When you are walking in a forest near where there are zip lines, you can hear a high-pitched singing sound made by the pulleys zipping down the cables.

Julie has gone on the zip lines twice. She got so comfortable that near the end of her last ride, the guide asked her if she wanted to ride like "super-chica." He changed the harness to hang from her back so that she could ride horizontally, flying through the forest like Superman. I wish I had a photo of that, but she was with a friend who was visiting from the U.S. and they kept their cameras stowed while flying through the forest.

So if you are in Costa Rica walking in the forest near a zip line and you hear a high pitched singing sound, you may say, "Look, up in the air. It's a bird. It's a monkey. No. It's super-chica!"

Monday, August 18, 2008

Zip lines

This is a photo of my wife leaving the platform on her first zip line adventure. Tomorrow, I will show you what she looked like at the end of this zip line trip.

There are zip lines in many places in Costa Rica. The first was in Monteverde. There are several near Tamarindo. This one was at the Buena Vista Adventure Park next to Rincon de la Vieja National Park, a little over an hour away from Tamarindo. Several zip lines are closer, and they will pick up tourists at their condo or hotel in Tamarindo/Langosta, drive them to the zip lines, and have a guide accompany the tourists from platform to platform, assisting with hooking and unhooking the lines at each stop.

Most zip lines have a dozen or more platforms or stations. You zip from one to the next. The distances between the platforms can be well over 100 meters or yards (the distance of a football field). Platforms are attached to very tall trees, usually with no ladders to the ground. The only way down is to complete the entire course. Once you start the course, there is no quitting. But unless you have a panic attack because of a fear of heights, quitting is unthinkable.

There are attendants on each platform. They help steady you when you land. They also help lift you up to affix the hook that holds your harness onto the cable so you are ready for the next section of the zip lines.

Zip lines are very popular, and it is no wonder why. You are up in high trees where normally only birds and monkeys frolic. You experience the thrill of a high speed ride. It is sort of like a roller coaster, but without the track, car and noise. Every family member and friend who has visited us or stayed in our condo in Tamarindo/Langosta has gone on a zip line excursion, with the sole exception of my mother-in-law. Many of the visitors who have rented our condo when we are not there also report that they went on the zip lines and have loved the experience. It is usually the favorite of teenagers, especially.

Why did my mother-in-law not do the zip lines when she visited? Well, my theory is that because she joined my wife and me for about 10 days of our honeymoon in France (yes, you read that correctly, but that is another story), she probably figured that she would show us that she could be left behind without making us feel guilty.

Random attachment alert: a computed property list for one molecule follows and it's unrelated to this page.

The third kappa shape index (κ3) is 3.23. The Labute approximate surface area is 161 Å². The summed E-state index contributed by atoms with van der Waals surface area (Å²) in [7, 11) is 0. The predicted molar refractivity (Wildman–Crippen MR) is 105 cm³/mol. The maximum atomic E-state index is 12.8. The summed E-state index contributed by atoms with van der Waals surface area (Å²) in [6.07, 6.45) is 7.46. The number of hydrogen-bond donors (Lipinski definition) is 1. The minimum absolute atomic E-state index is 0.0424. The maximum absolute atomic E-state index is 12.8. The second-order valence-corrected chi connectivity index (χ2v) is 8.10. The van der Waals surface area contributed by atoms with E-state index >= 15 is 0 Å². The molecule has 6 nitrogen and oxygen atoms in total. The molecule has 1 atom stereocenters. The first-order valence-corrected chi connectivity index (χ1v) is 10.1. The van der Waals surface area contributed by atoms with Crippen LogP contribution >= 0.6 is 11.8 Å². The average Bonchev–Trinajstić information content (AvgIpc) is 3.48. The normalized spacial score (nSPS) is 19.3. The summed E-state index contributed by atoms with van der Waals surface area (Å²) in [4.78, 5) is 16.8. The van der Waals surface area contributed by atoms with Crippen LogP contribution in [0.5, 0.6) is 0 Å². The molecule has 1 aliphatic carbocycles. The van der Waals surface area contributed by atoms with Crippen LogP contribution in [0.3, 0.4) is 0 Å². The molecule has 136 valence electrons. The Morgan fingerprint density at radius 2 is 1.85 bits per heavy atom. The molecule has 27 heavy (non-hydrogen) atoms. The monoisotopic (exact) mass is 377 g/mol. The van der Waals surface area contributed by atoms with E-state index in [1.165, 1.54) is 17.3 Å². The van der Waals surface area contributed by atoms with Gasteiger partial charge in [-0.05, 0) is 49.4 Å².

Sunday, August 17, 2008


These are some epiphytes that were falling off a tree and that our naturalist guide at Monteverde showed to us. Epiphyte means "upon plant."

Epiphytes are plants that grow on trees. Most are not parasites. They live on a tree, but they do not exploit the resources of the tree to help them live. They collect the nutrients that they need from the air, rain and particles in the air. They do not draw sustenance from the host tree. Some host trees are completely covered with the leaves and vines of epiphytes.

Our guide, Eduardo, was extremely knowledgeable about the plants and animals in the area. Costa Rican guides seem to have an uncanny ability to spot wildlife that an untrained person would overlook. Eduardo carried a scope mounted on a tripod that he used to point out a rare quetzel,, the national bird of Costa Rica, barely visible in the thick foilage high in a tree.

I might take this opportunity to point out that Eduardo illustrates something about the demography of Costa Rica. 95% of Costa Ricans are classified as white, primarily of Spanish descent. 3% are of African origin, and only 1-2% are indigenous. Many of those of African descent live along the Carribean coast where they or their ancestors moved southward from Nicaragua or Belize. Their ancestors had moved to Nicaragua largely from Jamaica. Belize, formerly British Hondouras, was a slave port centuries ago.

Jamaica and Belize are both English-speaking countries. As a result, the African minority in Costa Rica generally speaks English as their native language. That is an asset in filling jobs in tourism, the number one industry in the country, because most visitors are from the USA and the English -speaking area of Canada.

One of the other naturalist guides who escorted other membersof our group was the son of one of the original group of 50 Quakers who settled Monteverde in 1951. It was our pleasure to meet with one of the original settlers. He drove a truck from Alabama to Monteverde in 1951. He lived for many of the intervening years in San Jose as the director of marketing for Monteverde cheese, returned to the U.S. for a few years when his children were young (and where they now live), then he ultimately returned to Monteverde to live.

Tomorrow . . . . a photo from the zip lines.

Saturday, August 16, 2008

Epiphytes growing on tree branch

This photo of epiphytes growing on a tree branch is typical of the cloud forest. Many trees serve as a host to other plants that grow on their trunks and branches. In some cases, the epiphytes completely cover the host tree.